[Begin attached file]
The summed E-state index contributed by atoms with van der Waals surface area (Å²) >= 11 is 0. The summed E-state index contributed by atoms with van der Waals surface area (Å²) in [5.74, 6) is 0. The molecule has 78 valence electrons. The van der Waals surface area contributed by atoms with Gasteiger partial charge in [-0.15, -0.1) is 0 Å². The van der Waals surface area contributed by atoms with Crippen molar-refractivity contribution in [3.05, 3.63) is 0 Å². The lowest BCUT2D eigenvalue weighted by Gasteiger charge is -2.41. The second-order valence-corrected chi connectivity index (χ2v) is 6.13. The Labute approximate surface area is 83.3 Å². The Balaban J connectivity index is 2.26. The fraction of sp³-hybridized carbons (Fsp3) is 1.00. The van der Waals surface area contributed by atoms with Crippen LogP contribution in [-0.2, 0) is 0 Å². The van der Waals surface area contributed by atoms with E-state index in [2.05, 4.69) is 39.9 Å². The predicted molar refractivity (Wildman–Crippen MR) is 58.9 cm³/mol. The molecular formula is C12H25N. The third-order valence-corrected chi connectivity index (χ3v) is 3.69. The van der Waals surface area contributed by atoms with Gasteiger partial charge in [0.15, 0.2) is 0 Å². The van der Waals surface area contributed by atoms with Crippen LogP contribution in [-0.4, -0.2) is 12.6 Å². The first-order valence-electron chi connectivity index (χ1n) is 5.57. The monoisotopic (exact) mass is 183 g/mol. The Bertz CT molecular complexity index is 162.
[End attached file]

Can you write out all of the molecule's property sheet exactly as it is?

The summed E-state index contributed by atoms with van der Waals surface area (Å²) >= 11 is 0. The summed E-state index contributed by atoms with van der Waals surface area (Å²) in [5.74, 6) is 0. The molecule has 78 valence electrons. The van der Waals surface area contributed by atoms with Gasteiger partial charge in [-0.15, -0.1) is 0 Å². The van der Waals surface area contributed by atoms with Crippen molar-refractivity contribution in [3.05, 3.63) is 0 Å². The lowest BCUT2D eigenvalue weighted by Gasteiger charge is -2.41. The second-order valence-corrected chi connectivity index (χ2v) is 6.13. The Labute approximate surface area is 83.3 Å². The Balaban J connectivity index is 2.26. The fraction of sp³-hybridized carbons (Fsp3) is 1.00. The van der Waals surface area contributed by atoms with Crippen LogP contribution in [-0.2, 0) is 0 Å². The van der Waals surface area contributed by atoms with E-state index in [2.05, 4.69) is 39.9 Å². The predicted molar refractivity (Wildman–Crippen MR) is 58.9 cm³/mol. The molecular formula is C12H25N. The third-order valence-corrected chi connectivity index (χ3v) is 3.69. The van der Waals surface area contributed by atoms with Gasteiger partial charge in [0.15, 0.2) is 0 Å². The van der Waals surface area contributed by atoms with Crippen LogP contribution in [-0.4, -0.2) is 12.6 Å². The first-order valence-electron chi connectivity index (χ1n) is 5.57. The monoisotopic (exact) mass is 183 g/mol. The Bertz CT molecular complexity index is 162.